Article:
Does the species of insulin affect the risk of hypoglycaemia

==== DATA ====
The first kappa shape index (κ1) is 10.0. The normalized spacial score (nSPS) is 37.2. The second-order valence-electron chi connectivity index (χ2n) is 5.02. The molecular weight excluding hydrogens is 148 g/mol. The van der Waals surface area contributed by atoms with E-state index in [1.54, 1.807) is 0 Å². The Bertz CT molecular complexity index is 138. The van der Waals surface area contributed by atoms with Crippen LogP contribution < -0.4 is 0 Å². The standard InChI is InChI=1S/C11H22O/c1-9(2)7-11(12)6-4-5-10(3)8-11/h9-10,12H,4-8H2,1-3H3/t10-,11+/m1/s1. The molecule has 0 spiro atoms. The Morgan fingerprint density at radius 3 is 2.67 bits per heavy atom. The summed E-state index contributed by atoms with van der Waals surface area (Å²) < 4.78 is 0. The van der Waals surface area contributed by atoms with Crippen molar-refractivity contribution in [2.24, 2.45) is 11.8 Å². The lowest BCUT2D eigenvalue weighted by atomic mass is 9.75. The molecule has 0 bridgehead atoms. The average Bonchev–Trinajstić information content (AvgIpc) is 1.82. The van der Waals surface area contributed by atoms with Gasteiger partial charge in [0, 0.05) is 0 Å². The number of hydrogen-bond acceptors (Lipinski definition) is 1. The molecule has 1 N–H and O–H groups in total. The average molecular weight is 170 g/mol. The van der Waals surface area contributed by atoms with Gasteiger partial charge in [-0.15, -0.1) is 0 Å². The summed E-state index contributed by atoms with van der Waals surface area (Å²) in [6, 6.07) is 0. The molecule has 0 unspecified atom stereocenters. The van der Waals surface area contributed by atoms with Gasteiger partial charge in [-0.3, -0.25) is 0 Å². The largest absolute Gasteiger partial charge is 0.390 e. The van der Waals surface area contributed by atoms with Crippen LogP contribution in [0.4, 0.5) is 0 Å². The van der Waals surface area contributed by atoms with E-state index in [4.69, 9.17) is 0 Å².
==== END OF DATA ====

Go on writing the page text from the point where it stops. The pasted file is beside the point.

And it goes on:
The question of whether human insulin might contribute to hypoglycaemia unawareness was raised during the 1980s. The development of recombinant insulin of human structure resulted in its widespread introduction to many patients who previously been using animal insulin without problems. A minority complained vociferously of different problems including a major reduction in hypoglycaemic warning signs, which improved when they were transferred back to animal insulin. However, repeated studies have failed either to confirm a consistent reduction in physiological responses and symptoms in those on human insulin or identify any convincing mechanisms. Furthermore, the concerns were confined to only a few countries such as the UK and Switzerland. The introduction of human insulin in others such as the USA and Germany produced few problems. To some, the most likely explanation is that the time of transfer coincided with attempts to tighten glycaemic control, and it was this that led to a loss of hypoglycaemic warning. Others have suggested that an increased rate of asymptomatic nocturnal hypoglycaemia due to differences in insulin kinetics could have caused a reduction in autonomic symptoms. Many years later, the question remains unresolved and it now seems unlikely that a study with sufficient power will ever be mounted. It is ironic that recombinant technology has now resulted in the development of both short- and long-acting insulin analogues whose chief benefit is to reduce the incidence of hypoglycaemia.

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